Item (i) and (ii) cover Keynes’s arguments about effective demand. What is missing in the Keynesian employment multiplier, though, is the ratio rhoF as defined in (iii). This variable embodies the price mechanism. It works such that overall employment INCREASES if the average wage rate W INCREASES relative to average price P and productivity R and vice versa.

This is the very OPPOSITE of what economics teaches. “We economists have all learned, and many of us teach, that the remedy for excess supply in any market is a reduction in price. If this is prevented by combinations in restraint of trade or by government regulations, then those impediments to competition should be removed. Applied to economy-wide unemployment, this doctrine places the blame on trade unions and governments, not on any failure of competitive markets.” (Tobin, 1997, p. 11)

The orthodox adaption rule for competitive markets DESTABILIZES the system. The system is NOT self-adjusting. This is the third and lethal blow for the citadel. Note that all this is no longer a matter of belief and wish-wash but of proof. The employment equation is formally consistent and because it consists of measurable variables its material consistency can be readily established through testing. This settles the matter once and for all according to the immutable scientific criteria of true/false.

Egmont Kakarot-Handtke

Kakarot-Handtke, E. (2012). Keynes’s Employment Function and the Gratuitous Phillips Curve Desaster. SSRN Working Paper Series, 2130421: 1–19. URL
Kakarot-Handtke, E. (2014a). The Three Fatal Mistakes of Yesterday Economics: Profit, I=S, Employment. SSRN Working Paper Series, 2489792: 1–13. URL
Kakarot-Handtke, E. (2014b). Towards Full Employment Through Applied Algebra and Counter-Intuitive Behavior. SSRN Working Paper Series, 2456184: 1–25. URL
Keynes, J. M. (1973). The General Theory of Employment Interest and Money.. London, Basingstoke: Macmillan.
Tobin, J. (1997). An Overview of the General Theory. In G. C. Harcourt, and P. A. Riach (Eds.), The ’Second Edition’ of The General Theory, volume 2, pages 3–27. Oxon: Routledge.

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REPLY to Paul Davidson 'Yes or No: Is the economy self-adjusting?' on May 23

Thank you for the reference to your INET article.* It covers the whole range of controversies between Keynes and what he called the citadel or Orthodoxy. The stated purpose of my post, though, is just the opposite, it is to focus exclusively on ONE point, the key point.

My understanding is the same as Keynes’s: “We are ... at one of those uncommon junctures of human affairs where we can be saved by the solution of an intellectual problem, and in no other way.”**

The only way the key question can be solved is by scientific proof. Proof has two dimensions: formal AND material consistency. Roughly speaking the procedure is as follows: (i) state your premises with utmost clarity, (ii) do NOT take outcomes into the premises (e.g. equilibrium = petitio principii), (iii) do NOT take nonentities into the premises (e.g. optimization, ergodicity, rational expectations), (iv) start with the MINIMUM of premises (= Occam’s razor), (v) derive the conclusions consistently from the premises, (vi) test the conclusions.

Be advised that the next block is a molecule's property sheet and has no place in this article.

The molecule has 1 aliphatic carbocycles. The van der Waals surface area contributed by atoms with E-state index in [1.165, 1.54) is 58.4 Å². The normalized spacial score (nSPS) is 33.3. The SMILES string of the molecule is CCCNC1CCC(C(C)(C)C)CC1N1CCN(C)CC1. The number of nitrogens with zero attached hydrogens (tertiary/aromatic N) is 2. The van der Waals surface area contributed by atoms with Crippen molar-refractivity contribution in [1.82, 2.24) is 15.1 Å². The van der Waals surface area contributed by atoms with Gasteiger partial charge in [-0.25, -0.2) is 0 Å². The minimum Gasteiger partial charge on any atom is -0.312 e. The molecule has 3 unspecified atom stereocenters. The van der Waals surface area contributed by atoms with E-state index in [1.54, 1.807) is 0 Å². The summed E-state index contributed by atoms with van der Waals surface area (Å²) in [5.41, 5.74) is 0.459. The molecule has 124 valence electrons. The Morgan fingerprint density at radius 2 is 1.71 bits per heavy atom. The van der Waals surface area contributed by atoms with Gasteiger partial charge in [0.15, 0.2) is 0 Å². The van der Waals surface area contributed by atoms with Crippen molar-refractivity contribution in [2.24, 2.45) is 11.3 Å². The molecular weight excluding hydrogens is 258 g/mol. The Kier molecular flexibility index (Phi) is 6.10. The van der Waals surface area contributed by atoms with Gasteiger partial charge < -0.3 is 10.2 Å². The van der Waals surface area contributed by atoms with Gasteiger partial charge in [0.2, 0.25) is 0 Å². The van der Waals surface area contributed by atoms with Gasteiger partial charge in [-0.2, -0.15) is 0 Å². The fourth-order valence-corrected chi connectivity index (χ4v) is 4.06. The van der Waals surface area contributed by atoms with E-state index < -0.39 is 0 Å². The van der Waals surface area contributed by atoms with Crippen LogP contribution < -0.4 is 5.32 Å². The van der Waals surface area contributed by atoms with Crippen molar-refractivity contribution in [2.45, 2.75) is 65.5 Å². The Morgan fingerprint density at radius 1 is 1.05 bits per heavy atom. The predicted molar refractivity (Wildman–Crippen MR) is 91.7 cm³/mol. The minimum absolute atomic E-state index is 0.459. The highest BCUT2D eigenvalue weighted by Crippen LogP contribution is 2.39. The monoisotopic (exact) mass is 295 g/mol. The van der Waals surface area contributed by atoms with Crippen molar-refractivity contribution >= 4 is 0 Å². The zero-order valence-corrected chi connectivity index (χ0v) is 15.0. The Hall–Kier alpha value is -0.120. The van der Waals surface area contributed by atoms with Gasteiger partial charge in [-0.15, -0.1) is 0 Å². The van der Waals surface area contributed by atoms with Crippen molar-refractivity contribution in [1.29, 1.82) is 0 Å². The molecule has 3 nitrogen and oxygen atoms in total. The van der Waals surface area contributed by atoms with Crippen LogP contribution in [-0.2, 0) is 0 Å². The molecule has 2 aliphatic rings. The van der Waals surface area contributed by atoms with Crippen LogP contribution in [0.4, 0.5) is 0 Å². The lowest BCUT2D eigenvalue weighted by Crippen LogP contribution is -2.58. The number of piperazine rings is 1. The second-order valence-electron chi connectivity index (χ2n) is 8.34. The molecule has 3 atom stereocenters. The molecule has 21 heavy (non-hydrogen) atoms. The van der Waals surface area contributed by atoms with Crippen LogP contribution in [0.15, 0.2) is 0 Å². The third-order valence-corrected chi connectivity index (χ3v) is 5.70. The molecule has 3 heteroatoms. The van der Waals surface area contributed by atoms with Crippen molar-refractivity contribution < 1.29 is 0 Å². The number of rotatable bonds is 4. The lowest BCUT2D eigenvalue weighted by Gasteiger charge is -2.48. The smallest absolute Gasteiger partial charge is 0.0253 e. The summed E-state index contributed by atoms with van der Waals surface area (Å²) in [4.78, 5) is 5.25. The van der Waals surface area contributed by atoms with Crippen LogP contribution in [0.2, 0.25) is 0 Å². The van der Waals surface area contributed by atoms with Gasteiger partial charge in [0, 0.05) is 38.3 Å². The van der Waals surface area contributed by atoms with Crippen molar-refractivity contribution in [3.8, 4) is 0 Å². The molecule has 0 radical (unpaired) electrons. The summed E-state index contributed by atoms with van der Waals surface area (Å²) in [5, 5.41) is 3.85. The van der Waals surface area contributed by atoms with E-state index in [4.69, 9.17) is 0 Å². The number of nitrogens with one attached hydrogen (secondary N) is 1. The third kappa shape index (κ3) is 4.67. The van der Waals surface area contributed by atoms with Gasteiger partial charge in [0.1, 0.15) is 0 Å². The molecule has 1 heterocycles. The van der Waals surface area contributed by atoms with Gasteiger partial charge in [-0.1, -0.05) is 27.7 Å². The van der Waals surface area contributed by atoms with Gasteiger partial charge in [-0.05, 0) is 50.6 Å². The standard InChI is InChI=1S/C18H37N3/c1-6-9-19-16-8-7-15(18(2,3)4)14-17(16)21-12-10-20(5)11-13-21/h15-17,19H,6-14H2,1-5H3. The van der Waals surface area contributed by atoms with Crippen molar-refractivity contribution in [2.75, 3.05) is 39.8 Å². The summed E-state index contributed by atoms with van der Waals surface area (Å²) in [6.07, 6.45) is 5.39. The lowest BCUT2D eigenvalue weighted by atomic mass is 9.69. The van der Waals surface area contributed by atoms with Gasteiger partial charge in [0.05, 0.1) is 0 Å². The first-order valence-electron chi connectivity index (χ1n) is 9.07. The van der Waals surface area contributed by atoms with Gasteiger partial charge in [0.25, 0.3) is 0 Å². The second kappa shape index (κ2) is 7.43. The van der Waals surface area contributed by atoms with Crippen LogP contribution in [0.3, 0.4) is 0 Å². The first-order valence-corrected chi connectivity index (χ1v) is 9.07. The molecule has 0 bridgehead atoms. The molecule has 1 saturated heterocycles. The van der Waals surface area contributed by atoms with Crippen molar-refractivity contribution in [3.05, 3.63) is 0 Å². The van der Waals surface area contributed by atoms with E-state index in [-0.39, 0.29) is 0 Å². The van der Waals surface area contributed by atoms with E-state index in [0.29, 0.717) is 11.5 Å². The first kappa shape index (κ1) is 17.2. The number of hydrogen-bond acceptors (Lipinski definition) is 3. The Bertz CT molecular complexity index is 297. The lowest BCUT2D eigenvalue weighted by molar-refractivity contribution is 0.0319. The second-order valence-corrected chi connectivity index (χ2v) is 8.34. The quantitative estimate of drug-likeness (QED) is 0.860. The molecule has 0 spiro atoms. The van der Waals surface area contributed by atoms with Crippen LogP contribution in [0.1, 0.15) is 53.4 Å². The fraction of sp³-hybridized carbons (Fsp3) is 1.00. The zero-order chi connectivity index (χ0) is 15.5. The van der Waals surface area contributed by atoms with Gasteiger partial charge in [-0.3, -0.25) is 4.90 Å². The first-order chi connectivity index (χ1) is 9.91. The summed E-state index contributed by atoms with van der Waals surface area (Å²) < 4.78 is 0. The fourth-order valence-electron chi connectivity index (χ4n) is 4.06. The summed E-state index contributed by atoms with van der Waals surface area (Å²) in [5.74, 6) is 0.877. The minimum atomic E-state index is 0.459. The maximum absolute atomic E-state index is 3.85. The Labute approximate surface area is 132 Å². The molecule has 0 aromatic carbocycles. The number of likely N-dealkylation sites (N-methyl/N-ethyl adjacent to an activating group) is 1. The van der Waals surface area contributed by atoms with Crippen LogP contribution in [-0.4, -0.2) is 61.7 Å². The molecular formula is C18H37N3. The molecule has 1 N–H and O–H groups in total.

So, the key question is ‘Is the economy self-adjusting?’ and NOT how Keynes’s ideas have been perverted from Samuelson onward to Krugman. This is a legitimate question in itself, of course, but does not bear upon the key question which is about the working of the economy and NOT about the working of academic discourse.

What is needed are the objective determinants of employment/unemployment and NOT the accustomed silly second-guessing of human nature/behavior. The most elementary version of the employment equation for the economy as a whole which satisfies the methodological requirements (i) to (v) is given with link #1 (2012).

This equation embodies the price mechanism and the interaction between TWO markets, the product and the labor market. It works such that overall employment INCREASES if the average wage rate W INCREASES relative to average price P and productivity R and vice versa. This means that the orthodox rule, i.e. the remedy for excess supply is a reduction in price, does NOT apply to the labor market. This means in turn that Orthodoxy got the interaction of the two pivotal markets wrong. The Walrasian/Hayekian/Lucasian/ Krugmanian story of market coordination is provable false.

The structural instability is a feature, not a bug. So, the filibuster about flexibility/ stickiness or short run/long run is way beside the point.

All this follows from the correct employment equation, which in turn follows from three elementary structural premises. After having established formal consistency the only thing that has to be done by Heterodoxy is to establish material consistency, that is, to empirically test the equation. To continue the discussion about what Keynes or Krugman meant or means is practical idiocy.

The market economy is NOT self-adjusting. Q.E.D.

Kakarot-Handtke, E. (2012). Keynes’s Employment Function and the Gratuitous Phillips Curve Desaster. SSRN Working Paper Series, 2130421: 1–19. URL

* Article
** See Keynes’s 1934 BBC radio address at Econospeak